Joining with fellow Lancaster County Senator Scott Martin, Senator Ryan Aument introduced proposals today to provide transparency to the process of negotiating salary and benefits for government and public school employees.
Aument cited the importance of ensuring transparency in the collective bargaining process since the results of those deals are ultimately paid by taxpayers and can lead to tax increases, strikes and other disruptions in the lives of Pennsylvanians.
Collective bargaining negotiations are currently exempt from government transparency laws.
Senator Aument’s legislation would remove the current exemption of collective bargaining from the Sunshine Act. Senator Martin’s bill would add collective bargaining to the classification of information that is available to the public under the state’s Right To Know Law.
“Given the scope and costs associated with collective bargaining agreements, it is only fair that the public should have every right to understand the decisions that are being made about how their tax dollars will be spent,” Sen. Aument said. “Transparency is the cornerstone of good government. Opening up the negotiating sessions offers and opportunity for everyone to make informed judgments on the results of these agreements.”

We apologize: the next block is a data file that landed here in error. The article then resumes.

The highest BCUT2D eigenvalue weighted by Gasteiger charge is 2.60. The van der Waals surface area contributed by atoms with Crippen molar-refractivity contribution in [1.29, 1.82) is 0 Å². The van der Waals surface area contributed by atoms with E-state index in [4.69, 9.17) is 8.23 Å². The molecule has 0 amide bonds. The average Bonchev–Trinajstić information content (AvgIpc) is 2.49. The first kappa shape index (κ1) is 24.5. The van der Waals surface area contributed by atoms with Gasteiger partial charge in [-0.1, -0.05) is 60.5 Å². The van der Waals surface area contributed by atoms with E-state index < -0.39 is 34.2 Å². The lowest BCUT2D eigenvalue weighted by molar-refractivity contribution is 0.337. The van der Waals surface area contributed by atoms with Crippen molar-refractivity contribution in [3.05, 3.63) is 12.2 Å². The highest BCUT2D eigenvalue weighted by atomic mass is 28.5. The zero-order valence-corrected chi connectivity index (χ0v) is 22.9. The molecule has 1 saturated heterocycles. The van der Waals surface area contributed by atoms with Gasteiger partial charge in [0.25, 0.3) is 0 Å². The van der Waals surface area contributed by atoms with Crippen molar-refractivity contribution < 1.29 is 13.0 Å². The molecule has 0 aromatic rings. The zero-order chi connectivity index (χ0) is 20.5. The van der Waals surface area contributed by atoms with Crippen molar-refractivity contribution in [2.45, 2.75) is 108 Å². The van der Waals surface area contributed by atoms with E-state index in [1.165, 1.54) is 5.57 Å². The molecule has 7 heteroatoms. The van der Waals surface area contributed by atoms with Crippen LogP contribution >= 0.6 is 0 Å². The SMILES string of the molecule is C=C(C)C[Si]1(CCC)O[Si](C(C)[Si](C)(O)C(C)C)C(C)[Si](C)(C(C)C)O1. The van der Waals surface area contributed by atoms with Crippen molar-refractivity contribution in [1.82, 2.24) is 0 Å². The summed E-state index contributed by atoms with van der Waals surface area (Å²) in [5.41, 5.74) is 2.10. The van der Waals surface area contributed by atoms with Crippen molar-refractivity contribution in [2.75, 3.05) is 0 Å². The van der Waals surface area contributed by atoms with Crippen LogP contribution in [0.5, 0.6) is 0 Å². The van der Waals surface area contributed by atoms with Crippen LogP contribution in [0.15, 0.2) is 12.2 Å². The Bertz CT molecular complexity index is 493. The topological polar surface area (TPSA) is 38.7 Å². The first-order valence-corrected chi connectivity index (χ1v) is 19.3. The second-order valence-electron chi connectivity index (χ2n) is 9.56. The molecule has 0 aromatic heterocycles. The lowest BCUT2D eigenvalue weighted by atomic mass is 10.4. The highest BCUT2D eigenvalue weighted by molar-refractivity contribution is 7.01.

Senator Aument added that increased transparency also benefits employees. “Many times employees are unaware of the demands being made on their behalf. These bills will benefit all sides of collective bargaining negotiations and, like public officials, will make union representatives more accountable to their members.”
The legislation supported by Senator Aument would bring collective bargaining inline with other items covered by Pennsylvania’s Right to Know Law, which was written to ensure that citizens have access to records and information that ultimately result in government decisions. Currently, Salary Administration Plans for non-unionized employees are available to the public and must be discussed in public meetings; this legislation would make certain the same applies to bargaining unit plans.
Twelve states already require access to collective bargaining of public-sector employees.